Scams and Rip Offs

Scams and Rip Offs

28 November 2011
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Some thieves find it difficult to steal vehicles due to the ever sophisticated anti-theft devices fitted on modern vehicles.  Thieves revert to looking on the internet for specific, high powered, high value vehicles to steal direct from the Seller.  The thieves pose as potential Buyers and simply drive off with the vehicle when going on a test drive either by force or distraction methods.   You could even be a victim of car-jacking.

Be alert and prepared.  Never:

-let the Buyer drive the vehicle alone.  
-See the Buyer alone
-Leave the car keys unattended for one second.                                                                                                           

Stealing Through a Letterbox

If you need to leave your car even for a few moments, remove the key from the ignition and lock the door. As car security systems are becoming harder to get around, thieves are now targeting drivers who leave their vehicles momentarily unattended with the keys in the ignition, for example when they are filling up at a petrol station, or de-icing the windows during the winter.

Progressively more thieves now target detailed vehicles and they will stop at nothing to try to steal the car keys from inside the owner's house during the night. All too the car keys are often left by the back or front door which then can be easily seen and taken by a thief through your letterbox. They sometimes do this by making a fishing rod type of contraption, poking it the letterbox to hook up your car keys. So make sure you don't leave your car keys on display when you go to bed at night.

Ideally, park your car on a drive, or in a locked garage overnight. However if you have no choice but to leave your car out on the road, leave it in a well lit position, preferably near a street lamp. Car thieves like to target vehicles parked in dark, mainly unlit areas, where they can labour away without being seen or undisturbed.

Cutting and Shutting

Sadly a common manouvre used by a scammer to sell what is referred to as a Cut and Shut car. Basically these cars are made from two different vehicles. Typically they are cars which have been involved in an accident and written off by the insurance company. The scammer or crook (if you wish) buy a car from either a breakers or an insurance company and removes the front half of one car and the back half of another which is the same model and welds them together, making one complete whole car. Not only is this practice illegal, but the cars are potential death traps, especially if they become involved in an accident.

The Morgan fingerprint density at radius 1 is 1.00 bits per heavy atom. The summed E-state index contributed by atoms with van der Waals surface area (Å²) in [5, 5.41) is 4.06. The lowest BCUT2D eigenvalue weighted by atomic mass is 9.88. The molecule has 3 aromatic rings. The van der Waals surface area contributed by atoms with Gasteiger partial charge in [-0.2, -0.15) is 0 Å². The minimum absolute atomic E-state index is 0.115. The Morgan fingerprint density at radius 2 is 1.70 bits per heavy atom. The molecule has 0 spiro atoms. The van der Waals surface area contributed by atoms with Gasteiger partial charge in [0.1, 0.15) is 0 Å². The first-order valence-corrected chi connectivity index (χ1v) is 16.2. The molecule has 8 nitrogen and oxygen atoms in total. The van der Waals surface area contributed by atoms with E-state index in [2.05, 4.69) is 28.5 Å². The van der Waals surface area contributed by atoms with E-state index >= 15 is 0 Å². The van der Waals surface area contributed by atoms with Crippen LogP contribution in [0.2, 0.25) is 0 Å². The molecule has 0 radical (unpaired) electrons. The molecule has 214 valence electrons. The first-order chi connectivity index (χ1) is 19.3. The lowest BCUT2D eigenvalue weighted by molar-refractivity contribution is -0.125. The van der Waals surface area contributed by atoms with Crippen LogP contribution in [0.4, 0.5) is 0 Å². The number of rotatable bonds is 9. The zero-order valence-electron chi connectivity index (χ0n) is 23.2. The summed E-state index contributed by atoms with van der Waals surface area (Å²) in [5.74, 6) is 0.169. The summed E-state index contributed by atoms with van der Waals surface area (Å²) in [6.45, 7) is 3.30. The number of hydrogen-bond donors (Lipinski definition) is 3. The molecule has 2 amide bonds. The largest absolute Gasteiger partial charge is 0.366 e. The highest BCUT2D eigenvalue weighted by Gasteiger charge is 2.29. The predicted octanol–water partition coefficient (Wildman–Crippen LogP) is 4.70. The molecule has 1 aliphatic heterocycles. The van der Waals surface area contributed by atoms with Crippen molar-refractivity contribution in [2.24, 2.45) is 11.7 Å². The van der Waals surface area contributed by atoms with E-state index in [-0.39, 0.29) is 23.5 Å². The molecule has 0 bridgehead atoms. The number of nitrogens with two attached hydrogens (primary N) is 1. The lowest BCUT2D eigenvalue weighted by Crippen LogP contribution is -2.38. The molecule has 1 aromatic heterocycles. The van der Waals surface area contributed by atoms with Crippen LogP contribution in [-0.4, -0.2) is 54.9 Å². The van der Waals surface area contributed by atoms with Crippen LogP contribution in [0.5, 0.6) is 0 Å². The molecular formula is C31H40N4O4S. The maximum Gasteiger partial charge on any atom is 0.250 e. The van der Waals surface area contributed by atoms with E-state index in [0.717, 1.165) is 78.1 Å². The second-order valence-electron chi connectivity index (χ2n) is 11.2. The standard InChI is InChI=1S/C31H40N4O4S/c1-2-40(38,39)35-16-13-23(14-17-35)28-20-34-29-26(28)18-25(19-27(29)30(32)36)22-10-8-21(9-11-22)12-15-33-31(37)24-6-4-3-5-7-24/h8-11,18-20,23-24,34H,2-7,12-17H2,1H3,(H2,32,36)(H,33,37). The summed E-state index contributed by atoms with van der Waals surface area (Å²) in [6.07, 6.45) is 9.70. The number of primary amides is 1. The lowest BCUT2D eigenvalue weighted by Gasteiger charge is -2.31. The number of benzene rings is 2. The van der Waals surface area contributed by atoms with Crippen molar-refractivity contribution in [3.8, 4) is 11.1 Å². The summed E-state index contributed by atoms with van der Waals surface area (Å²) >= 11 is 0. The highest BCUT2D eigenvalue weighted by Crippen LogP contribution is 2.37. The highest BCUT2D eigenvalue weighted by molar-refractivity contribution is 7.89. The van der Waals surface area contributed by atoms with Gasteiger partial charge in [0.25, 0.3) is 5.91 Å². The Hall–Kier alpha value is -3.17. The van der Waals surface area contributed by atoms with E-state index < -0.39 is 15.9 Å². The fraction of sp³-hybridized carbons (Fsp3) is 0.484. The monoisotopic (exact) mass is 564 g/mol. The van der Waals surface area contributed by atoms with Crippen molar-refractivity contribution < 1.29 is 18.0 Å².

Outstanding Credit

Another rip-off to make money is to sell a stolen vehicle which has outstanding credit on it. With many feeling the squeeze, some individuals try to sell a vehicle with unpaid credit left on it. If you buy such a car it can be confiscated and returned to its rightful owner. In turn you will have lost hundreds or thousands of pounds and there is very little chance-if any, of you getting your money back.

Watch the Clock

Adjusting the Odometer, often referred to ‘Clocking’ a car has been around for years and is used by unscrupulous motor traders and dodgy car traders, in the main. It may be to make a quick profit, or get rid of a troublesome car or for some other unfit reason, clocking does happen.

Without being technical, this is done by using drills or hand held computers for digital cars, to wind back the miles on the odometer. The buyer, whether individual or motor traders should be aware. It is illegal to tamper with or adjust the mileage other than the proper reading when selling a vehicle. Evidence suggests that as many as 1 in 10 odometers have been adjusted, possibly costing the innocent buyer £100 a year.